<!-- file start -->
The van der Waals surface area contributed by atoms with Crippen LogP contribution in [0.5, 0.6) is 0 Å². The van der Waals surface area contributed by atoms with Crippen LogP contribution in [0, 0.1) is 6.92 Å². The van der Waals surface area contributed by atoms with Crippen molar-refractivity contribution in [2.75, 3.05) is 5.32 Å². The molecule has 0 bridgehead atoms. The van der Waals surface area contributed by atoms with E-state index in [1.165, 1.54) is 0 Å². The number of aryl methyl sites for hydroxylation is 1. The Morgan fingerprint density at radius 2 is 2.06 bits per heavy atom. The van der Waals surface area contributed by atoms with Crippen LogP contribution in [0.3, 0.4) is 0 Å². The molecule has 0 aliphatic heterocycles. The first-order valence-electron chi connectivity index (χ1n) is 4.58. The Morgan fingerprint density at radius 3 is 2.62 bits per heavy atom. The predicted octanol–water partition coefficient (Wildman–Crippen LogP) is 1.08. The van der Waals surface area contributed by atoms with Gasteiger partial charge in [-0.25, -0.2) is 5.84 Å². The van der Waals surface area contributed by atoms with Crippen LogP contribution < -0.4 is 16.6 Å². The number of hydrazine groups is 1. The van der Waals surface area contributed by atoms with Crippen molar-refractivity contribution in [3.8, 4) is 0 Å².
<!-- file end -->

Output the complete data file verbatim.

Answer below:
The van der Waals surface area contributed by atoms with Crippen LogP contribution in [0.5, 0.6) is 0 Å². The van der Waals surface area contributed by atoms with Crippen LogP contribution in [0, 0.1) is 6.92 Å². The van der Waals surface area contributed by atoms with Crippen molar-refractivity contribution in [2.75, 3.05) is 5.32 Å². The molecule has 0 bridgehead atoms. The van der Waals surface area contributed by atoms with E-state index in [1.165, 1.54) is 0 Å². The number of aryl methyl sites for hydroxylation is 1. The Morgan fingerprint density at radius 2 is 2.06 bits per heavy atom. The van der Waals surface area contributed by atoms with Crippen LogP contribution in [0.3, 0.4) is 0 Å². The molecule has 0 aliphatic heterocycles. The first-order valence-electron chi connectivity index (χ1n) is 4.58. The Morgan fingerprint density at radius 3 is 2.62 bits per heavy atom. The predicted octanol–water partition coefficient (Wildman–Crippen LogP) is 1.08. The van der Waals surface area contributed by atoms with Gasteiger partial charge in [-0.25, -0.2) is 5.84 Å². The van der Waals surface area contributed by atoms with Crippen LogP contribution < -0.4 is 16.6 Å². The number of hydrazine groups is 1. The van der Waals surface area contributed by atoms with Crippen molar-refractivity contribution in [3.8, 4) is 0 Å².